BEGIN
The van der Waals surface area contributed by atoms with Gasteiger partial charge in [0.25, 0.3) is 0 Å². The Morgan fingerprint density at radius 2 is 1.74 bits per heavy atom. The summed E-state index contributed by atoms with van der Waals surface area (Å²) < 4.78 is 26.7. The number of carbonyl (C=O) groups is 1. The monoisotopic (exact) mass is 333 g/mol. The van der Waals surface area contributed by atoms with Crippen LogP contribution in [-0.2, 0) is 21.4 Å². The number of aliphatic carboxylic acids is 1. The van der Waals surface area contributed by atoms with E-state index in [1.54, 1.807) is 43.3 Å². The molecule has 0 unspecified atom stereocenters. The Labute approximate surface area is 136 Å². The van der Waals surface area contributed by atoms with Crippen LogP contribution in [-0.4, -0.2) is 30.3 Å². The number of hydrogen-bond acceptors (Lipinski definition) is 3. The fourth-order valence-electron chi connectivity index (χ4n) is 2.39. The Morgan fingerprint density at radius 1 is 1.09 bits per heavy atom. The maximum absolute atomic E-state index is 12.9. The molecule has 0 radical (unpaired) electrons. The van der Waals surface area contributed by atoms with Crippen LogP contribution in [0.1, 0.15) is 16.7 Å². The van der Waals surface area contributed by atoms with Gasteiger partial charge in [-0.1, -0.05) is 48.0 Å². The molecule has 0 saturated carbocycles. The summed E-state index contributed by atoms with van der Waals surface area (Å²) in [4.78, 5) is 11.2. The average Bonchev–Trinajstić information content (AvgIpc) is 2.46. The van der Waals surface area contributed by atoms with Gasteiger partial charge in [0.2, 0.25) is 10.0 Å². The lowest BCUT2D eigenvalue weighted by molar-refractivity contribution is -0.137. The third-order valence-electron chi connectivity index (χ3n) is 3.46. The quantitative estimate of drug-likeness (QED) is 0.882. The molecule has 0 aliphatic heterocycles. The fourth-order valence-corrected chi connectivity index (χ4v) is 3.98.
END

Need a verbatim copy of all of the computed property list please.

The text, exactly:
The van der Waals surface area contributed by atoms with Gasteiger partial charge in [0.25, 0.3) is 0 Å². The Morgan fingerprint density at radius 2 is 1.74 bits per heavy atom. The summed E-state index contributed by atoms with van der Waals surface area (Å²) < 4.78 is 26.7. The number of carbonyl (C=O) groups is 1. The monoisotopic (exact) mass is 333 g/mol. The van der Waals surface area contributed by atoms with Crippen LogP contribution in [-0.2, 0) is 21.4 Å². The number of aliphatic carboxylic acids is 1. The van der Waals surface area contributed by atoms with E-state index in [1.54, 1.807) is 43.3 Å². The molecule has 0 unspecified atom stereocenters. The Labute approximate surface area is 136 Å². The van der Waals surface area contributed by atoms with Crippen LogP contribution in [-0.4, -0.2) is 30.3 Å². The number of hydrogen-bond acceptors (Lipinski definition) is 3. The fourth-order valence-electron chi connectivity index (χ4n) is 2.39. The Morgan fingerprint density at radius 1 is 1.09 bits per heavy atom. The maximum absolute atomic E-state index is 12.9. The molecule has 0 radical (unpaired) electrons. The van der Waals surface area contributed by atoms with Crippen LogP contribution in [0.1, 0.15) is 16.7 Å². The van der Waals surface area contributed by atoms with Gasteiger partial charge in [-0.1, -0.05) is 48.0 Å². The molecule has 0 saturated carbocycles. The summed E-state index contributed by atoms with van der Waals surface area (Å²) in [4.78, 5) is 11.2. The average Bonchev–Trinajstić information content (AvgIpc) is 2.46. The van der Waals surface area contributed by atoms with Gasteiger partial charge in [0.2, 0.25) is 10.0 Å². The lowest BCUT2D eigenvalue weighted by molar-refractivity contribution is -0.137. The third-order valence-electron chi connectivity index (χ3n) is 3.46. The quantitative estimate of drug-likeness (QED) is 0.882. The molecule has 0 aliphatic heterocycles. The fourth-order valence-corrected chi connectivity index (χ4v) is 3.98.